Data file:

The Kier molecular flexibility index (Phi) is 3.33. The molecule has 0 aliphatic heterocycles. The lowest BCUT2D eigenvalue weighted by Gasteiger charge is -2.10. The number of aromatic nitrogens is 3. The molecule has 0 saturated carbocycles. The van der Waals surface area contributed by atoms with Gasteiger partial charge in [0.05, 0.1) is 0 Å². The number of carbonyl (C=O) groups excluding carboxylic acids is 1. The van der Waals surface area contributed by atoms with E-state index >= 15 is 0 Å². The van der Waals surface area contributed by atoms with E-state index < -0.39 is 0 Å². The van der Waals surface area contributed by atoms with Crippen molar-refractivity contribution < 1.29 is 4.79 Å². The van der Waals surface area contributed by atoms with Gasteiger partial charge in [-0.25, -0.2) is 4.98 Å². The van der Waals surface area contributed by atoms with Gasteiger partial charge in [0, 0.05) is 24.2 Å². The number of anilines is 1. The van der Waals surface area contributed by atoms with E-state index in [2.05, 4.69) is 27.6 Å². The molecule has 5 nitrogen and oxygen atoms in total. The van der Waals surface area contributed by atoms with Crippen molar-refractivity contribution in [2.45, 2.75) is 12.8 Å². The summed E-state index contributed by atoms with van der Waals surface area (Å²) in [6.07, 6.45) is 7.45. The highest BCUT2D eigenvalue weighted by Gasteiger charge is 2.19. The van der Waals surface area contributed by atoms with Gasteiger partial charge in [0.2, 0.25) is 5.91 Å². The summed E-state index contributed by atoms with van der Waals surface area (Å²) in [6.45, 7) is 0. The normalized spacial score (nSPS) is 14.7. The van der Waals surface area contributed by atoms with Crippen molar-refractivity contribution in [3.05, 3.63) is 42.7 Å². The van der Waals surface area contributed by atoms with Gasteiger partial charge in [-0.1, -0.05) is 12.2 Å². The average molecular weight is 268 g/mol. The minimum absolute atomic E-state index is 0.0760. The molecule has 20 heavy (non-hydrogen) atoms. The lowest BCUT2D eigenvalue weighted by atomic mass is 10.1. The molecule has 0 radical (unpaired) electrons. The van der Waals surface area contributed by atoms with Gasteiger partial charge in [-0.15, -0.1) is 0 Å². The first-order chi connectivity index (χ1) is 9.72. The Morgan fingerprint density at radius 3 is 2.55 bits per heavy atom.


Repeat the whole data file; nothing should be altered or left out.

The Kier molecular flexibility index (Phi) is 3.33. The molecule has 0 aliphatic heterocycles. The lowest BCUT2D eigenvalue weighted by Gasteiger charge is -2.10. The number of aromatic nitrogens is 3. The molecule has 0 saturated carbocycles. The van der Waals surface area contributed by atoms with Gasteiger partial charge in [0.05, 0.1) is 0 Å². The number of carbonyl (C=O) groups excluding carboxylic acids is 1. The van der Waals surface area contributed by atoms with E-state index >= 15 is 0 Å². The van der Waals surface area contributed by atoms with E-state index < -0.39 is 0 Å². The van der Waals surface area contributed by atoms with Crippen molar-refractivity contribution < 1.29 is 4.79 Å². The van der Waals surface area contributed by atoms with Gasteiger partial charge in [-0.25, -0.2) is 4.98 Å². The van der Waals surface area contributed by atoms with Gasteiger partial charge in [0, 0.05) is 24.2 Å². The number of anilines is 1. The van der Waals surface area contributed by atoms with E-state index in [2.05, 4.69) is 27.6 Å². The molecule has 5 nitrogen and oxygen atoms in total. The van der Waals surface area contributed by atoms with Crippen molar-refractivity contribution in [2.45, 2.75) is 12.8 Å². The summed E-state index contributed by atoms with van der Waals surface area (Å²) in [6.07, 6.45) is 7.45. The highest BCUT2D eigenvalue weighted by Gasteiger charge is 2.19. The van der Waals surface area contributed by atoms with Gasteiger partial charge in [0.2, 0.25) is 5.91 Å². The summed E-state index contributed by atoms with van der Waals surface area (Å²) in [6.45, 7) is 0. The normalized spacial score (nSPS) is 14.7. The van der Waals surface area contributed by atoms with Crippen molar-refractivity contribution in [3.05, 3.63) is 42.7 Å². The van der Waals surface area contributed by atoms with Gasteiger partial charge in [-0.1, -0.05) is 12.2 Å². The average molecular weight is 268 g/mol. The minimum absolute atomic E-state index is 0.0760. The molecule has 20 heavy (non-hydrogen) atoms. The lowest BCUT2D eigenvalue weighted by atomic mass is 10.1. The molecule has 0 radical (unpaired) electrons. The van der Waals surface area contributed by atoms with Gasteiger partial charge in [-0.15, -0.1) is 0 Å². The first-order chi connectivity index (χ1) is 9.72. The Morgan fingerprint density at radius 3 is 2.55 bits per heavy atom.